Eddie bought Beryl her first motorbike, a 98cc MOTO GUZZI Zigolo which she used as a means of transport and her love for riding and speed grew from that point on. A little later, Beryl discovered that the riding style of the MOTO GUZZI didn't suit her, i.e. it didn't give her the feeling of a racing bike, so she switched to a MASERATI Tipo 50-T2-SS 'Rospo' (also known as Toad).



This model, with a sporty riding position, gave him the possibility to gain experience on the road for racing and, being a 50cc, allowed him to explore the engine's capabilities for racing as well as for everyday use. During the week the bike had all the standard paraphernalia fitted, lights, number plate, exhaust, but on race day all this was removed and the number plates fitted. At the time, several other 50cc riders did the same with their bikes, Beryl's main goal was to own a more competitive ITOM 50cc Astor.


Girl Racer (1962) - (British Pathé - YouTube)


Beryl found the experience exciting, became a member of several motorcycle clubs, starting with 'The Chiltern 50 Motorcycle Club', which was later renamed 'Racing 50 Motor Cycle Club (R50MC)', and 'The Hackney Wick Speedway Club ', was seen as an active member of the groups and did not hesitate to express her opinion on matters relating to racing. He soon began racing at Crystal Palace, Snetterton and Brands Hatch in the small 50cc class, yet in the process he tried out a few 500cc bikes. At Brands Hatch, during filming for the BBC's "Sportsview" programme, Beryl, Margo Pearson and Pat Wise, after a six month break, set times close (about 3sec) to the lap record for this class.



At the end, for the press, Beryl commented: "It was my first time on the track in six months my hands were frozen around the accelerator" and about the circuit: "I felt very good on this track” Beryl was always very direct and said exactly what she thought, 'R50MC' was striving to improve the racing schedule and always trying to find new places for members to race, members didn't always understand that, especially from racing members , she was not happy and sent a demanding letter to the secretary for inclusion in the July issue of the club magazine! This action led to a serious discussion about how the problem could be overcome, without neglecting the interest of the spectators, if there were not enough participants the class would have to do the track times alongside a class with a higher displacement. That's when he acquired a one-piece LEWIS LEATHERS leather suit, which he combined with a distinctive helmet that he painted to match his bike: red with white stars to race on the continent, and then the purple helmet with yellow stars to match the deposit that had a yellow background and purple stars for the TT, in 1963 it returned to the red and white scheme.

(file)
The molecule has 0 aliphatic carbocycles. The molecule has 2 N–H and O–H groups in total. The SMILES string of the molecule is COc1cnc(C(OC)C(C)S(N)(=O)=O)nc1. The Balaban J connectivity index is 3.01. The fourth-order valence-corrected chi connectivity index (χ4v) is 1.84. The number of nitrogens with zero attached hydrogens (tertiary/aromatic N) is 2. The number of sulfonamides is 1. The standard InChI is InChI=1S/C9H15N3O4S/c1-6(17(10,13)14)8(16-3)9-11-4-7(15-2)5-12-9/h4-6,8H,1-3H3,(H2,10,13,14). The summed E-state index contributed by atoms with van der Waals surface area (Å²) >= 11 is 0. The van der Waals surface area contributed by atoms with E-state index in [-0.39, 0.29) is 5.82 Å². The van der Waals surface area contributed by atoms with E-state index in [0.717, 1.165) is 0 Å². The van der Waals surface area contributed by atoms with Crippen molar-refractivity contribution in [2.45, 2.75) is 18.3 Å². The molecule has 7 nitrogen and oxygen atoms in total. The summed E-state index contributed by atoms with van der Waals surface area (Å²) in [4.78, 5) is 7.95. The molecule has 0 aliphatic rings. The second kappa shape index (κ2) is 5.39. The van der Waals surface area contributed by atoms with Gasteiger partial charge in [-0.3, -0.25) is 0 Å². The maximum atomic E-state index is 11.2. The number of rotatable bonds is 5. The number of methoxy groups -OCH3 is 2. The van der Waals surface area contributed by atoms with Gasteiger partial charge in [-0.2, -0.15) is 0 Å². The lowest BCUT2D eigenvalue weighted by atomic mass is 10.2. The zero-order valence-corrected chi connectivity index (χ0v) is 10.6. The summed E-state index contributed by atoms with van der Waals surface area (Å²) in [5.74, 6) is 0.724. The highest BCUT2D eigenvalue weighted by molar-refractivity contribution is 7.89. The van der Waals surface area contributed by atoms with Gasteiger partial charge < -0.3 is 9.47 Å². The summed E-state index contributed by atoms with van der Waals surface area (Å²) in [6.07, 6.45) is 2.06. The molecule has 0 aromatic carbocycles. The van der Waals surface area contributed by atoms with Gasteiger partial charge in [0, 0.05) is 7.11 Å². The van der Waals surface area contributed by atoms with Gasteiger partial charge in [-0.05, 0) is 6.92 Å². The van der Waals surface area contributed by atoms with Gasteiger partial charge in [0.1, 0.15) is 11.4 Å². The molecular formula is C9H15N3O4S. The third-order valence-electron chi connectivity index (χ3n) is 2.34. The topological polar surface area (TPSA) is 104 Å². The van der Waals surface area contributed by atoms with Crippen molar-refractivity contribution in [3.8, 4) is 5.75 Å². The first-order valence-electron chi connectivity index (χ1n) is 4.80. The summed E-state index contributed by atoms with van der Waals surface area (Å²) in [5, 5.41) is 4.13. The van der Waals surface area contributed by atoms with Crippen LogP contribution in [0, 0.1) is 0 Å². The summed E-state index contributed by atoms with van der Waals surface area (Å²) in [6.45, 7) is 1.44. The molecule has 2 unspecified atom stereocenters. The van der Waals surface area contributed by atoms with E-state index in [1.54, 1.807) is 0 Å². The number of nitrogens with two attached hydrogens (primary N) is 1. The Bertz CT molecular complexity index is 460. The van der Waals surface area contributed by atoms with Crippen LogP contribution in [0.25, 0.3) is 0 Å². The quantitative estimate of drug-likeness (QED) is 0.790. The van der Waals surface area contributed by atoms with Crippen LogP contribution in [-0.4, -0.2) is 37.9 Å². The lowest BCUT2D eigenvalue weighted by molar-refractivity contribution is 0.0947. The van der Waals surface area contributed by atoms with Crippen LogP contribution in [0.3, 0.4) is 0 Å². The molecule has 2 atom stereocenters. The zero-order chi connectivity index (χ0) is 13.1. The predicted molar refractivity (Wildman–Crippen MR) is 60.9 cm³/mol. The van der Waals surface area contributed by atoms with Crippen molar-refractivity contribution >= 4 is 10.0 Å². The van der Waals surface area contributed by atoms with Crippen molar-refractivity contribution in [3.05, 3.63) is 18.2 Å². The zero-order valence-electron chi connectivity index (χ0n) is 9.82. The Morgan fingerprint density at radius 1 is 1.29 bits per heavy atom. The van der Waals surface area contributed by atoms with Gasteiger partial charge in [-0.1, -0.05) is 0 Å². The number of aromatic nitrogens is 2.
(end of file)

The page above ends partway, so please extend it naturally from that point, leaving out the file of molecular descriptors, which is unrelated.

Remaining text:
PUB





In addition to Beryl and Eddie preparing and tuning the little bike, they often had the help of two other friends in their kitchen, Bob Summerill, their brother George's best friend, became their first mechanic - he was known to do wonders with the temperamental ITOM, he said that Beryl: “as a pilot, she was aggressive, very aggressive and didn't give in to anyone”.